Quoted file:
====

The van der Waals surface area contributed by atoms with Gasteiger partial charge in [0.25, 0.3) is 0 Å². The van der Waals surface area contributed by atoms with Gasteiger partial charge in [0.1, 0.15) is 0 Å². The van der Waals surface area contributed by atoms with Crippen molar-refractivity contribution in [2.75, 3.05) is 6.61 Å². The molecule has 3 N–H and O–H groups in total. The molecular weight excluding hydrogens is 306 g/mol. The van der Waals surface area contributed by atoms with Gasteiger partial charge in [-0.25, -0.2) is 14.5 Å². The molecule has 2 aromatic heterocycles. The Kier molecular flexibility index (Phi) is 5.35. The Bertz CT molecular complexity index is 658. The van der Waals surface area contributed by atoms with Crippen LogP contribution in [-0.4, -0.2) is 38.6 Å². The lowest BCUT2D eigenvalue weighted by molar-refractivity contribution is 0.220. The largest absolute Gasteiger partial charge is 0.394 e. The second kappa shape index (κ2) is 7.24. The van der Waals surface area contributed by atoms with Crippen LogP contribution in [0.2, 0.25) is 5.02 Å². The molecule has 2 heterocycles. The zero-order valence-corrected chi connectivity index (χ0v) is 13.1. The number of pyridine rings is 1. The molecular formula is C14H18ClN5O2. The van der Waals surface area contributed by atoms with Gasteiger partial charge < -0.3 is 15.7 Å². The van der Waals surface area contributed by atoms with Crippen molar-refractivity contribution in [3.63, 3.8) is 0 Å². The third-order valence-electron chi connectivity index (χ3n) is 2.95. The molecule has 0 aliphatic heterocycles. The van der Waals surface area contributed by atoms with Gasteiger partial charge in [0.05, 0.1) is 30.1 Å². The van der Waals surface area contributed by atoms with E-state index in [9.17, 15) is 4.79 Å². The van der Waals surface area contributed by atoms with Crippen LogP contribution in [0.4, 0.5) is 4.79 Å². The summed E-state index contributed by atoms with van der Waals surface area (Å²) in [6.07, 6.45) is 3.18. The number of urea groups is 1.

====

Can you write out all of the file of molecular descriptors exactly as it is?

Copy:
The van der Waals surface area contributed by atoms with Gasteiger partial charge in [0.25, 0.3) is 0 Å². The van der Waals surface area contributed by atoms with Gasteiger partial charge in [0.1, 0.15) is 0 Å². The van der Waals surface area contributed by atoms with Crippen molar-refractivity contribution in [2.75, 3.05) is 6.61 Å². The molecule has 3 N–H and O–H groups in total. The molecular weight excluding hydrogens is 306 g/mol. The van der Waals surface area contributed by atoms with Gasteiger partial charge in [-0.25, -0.2) is 14.5 Å². The molecule has 2 aromatic heterocycles. The Kier molecular flexibility index (Phi) is 5.35. The Bertz CT molecular complexity index is 658. The van der Waals surface area contributed by atoms with Crippen LogP contribution in [-0.4, -0.2) is 38.6 Å². The lowest BCUT2D eigenvalue weighted by molar-refractivity contribution is 0.220. The largest absolute Gasteiger partial charge is 0.394 e. The second kappa shape index (κ2) is 7.24. The van der Waals surface area contributed by atoms with Crippen LogP contribution in [0.2, 0.25) is 5.02 Å². The molecule has 2 heterocycles. The zero-order valence-corrected chi connectivity index (χ0v) is 13.1. The number of pyridine rings is 1. The molecular formula is C14H18ClN5O2. The van der Waals surface area contributed by atoms with Gasteiger partial charge < -0.3 is 15.7 Å². The van der Waals surface area contributed by atoms with Crippen molar-refractivity contribution in [3.63, 3.8) is 0 Å². The third-order valence-electron chi connectivity index (χ3n) is 2.95. The molecule has 0 aliphatic heterocycles. The van der Waals surface area contributed by atoms with Gasteiger partial charge in [0.05, 0.1) is 30.1 Å². The van der Waals surface area contributed by atoms with E-state index in [9.17, 15) is 4.79 Å². The van der Waals surface area contributed by atoms with Crippen LogP contribution in [0.4, 0.5) is 4.79 Å². The summed E-state index contributed by atoms with van der Waals surface area (Å²) in [6.07, 6.45) is 3.18. The number of urea groups is 1.